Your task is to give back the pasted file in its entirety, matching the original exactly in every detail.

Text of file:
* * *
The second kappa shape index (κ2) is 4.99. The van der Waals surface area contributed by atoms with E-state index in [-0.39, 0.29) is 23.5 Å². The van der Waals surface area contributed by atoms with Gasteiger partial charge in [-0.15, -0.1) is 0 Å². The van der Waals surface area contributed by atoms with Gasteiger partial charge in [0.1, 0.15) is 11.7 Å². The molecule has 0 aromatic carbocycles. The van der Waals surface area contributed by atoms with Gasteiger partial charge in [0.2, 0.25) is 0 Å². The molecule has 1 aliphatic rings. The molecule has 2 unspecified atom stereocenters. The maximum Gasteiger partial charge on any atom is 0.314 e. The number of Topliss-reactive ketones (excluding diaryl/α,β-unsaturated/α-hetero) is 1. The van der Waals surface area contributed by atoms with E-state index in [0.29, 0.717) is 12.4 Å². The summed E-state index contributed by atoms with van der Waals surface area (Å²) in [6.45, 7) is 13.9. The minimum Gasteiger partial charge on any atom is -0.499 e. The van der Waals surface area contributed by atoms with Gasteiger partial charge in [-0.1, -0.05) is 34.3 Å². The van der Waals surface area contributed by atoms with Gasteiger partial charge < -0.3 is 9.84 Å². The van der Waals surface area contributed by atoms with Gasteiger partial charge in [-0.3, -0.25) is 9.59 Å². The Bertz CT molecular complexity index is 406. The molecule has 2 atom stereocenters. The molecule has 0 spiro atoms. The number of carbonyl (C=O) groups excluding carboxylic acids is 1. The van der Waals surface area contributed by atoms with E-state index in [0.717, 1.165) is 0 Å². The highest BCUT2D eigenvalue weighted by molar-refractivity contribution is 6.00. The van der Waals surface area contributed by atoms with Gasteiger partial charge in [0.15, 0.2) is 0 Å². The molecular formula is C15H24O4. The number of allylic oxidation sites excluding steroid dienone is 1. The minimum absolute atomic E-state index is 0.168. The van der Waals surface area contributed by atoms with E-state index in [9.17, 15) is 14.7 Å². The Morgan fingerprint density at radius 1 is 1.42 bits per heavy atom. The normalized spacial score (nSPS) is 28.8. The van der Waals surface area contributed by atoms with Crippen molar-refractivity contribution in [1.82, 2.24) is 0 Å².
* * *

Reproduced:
The second kappa shape index (κ2) is 4.99. The van der Waals surface area contributed by atoms with E-state index in [-0.39, 0.29) is 23.5 Å². The van der Waals surface area contributed by atoms with Gasteiger partial charge in [-0.15, -0.1) is 0 Å². The van der Waals surface area contributed by atoms with Gasteiger partial charge in [0.1, 0.15) is 11.7 Å². The molecule has 0 aromatic carbocycles. The van der Waals surface area contributed by atoms with Gasteiger partial charge in [0.2, 0.25) is 0 Å². The molecule has 1 aliphatic rings. The molecule has 2 unspecified atom stereocenters. The maximum Gasteiger partial charge on any atom is 0.314 e. The number of Topliss-reactive ketones (excluding diaryl/α,β-unsaturated/α-hetero) is 1. The van der Waals surface area contributed by atoms with E-state index in [0.29, 0.717) is 12.4 Å². The summed E-state index contributed by atoms with van der Waals surface area (Å²) in [6.45, 7) is 13.9. The minimum Gasteiger partial charge on any atom is -0.499 e. The van der Waals surface area contributed by atoms with Gasteiger partial charge in [-0.1, -0.05) is 34.3 Å². The van der Waals surface area contributed by atoms with Gasteiger partial charge < -0.3 is 9.84 Å². The van der Waals surface area contributed by atoms with Gasteiger partial charge in [-0.3, -0.25) is 9.59 Å². The Bertz CT molecular complexity index is 406. The molecule has 2 atom stereocenters. The molecule has 0 spiro atoms. The number of carbonyl (C=O) groups excluding carboxylic acids is 1. The van der Waals surface area contributed by atoms with E-state index in [0.717, 1.165) is 0 Å². The highest BCUT2D eigenvalue weighted by molar-refractivity contribution is 6.00. The van der Waals surface area contributed by atoms with Gasteiger partial charge in [0.15, 0.2) is 0 Å². The molecular formula is C15H24O4. The number of allylic oxidation sites excluding steroid dienone is 1. The minimum absolute atomic E-state index is 0.168. The van der Waals surface area contributed by atoms with E-state index in [9.17, 15) is 14.7 Å². The Morgan fingerprint density at radius 1 is 1.42 bits per heavy atom. The normalized spacial score (nSPS) is 28.8. The van der Waals surface area contributed by atoms with Crippen molar-refractivity contribution in [1.82, 2.24) is 0 Å².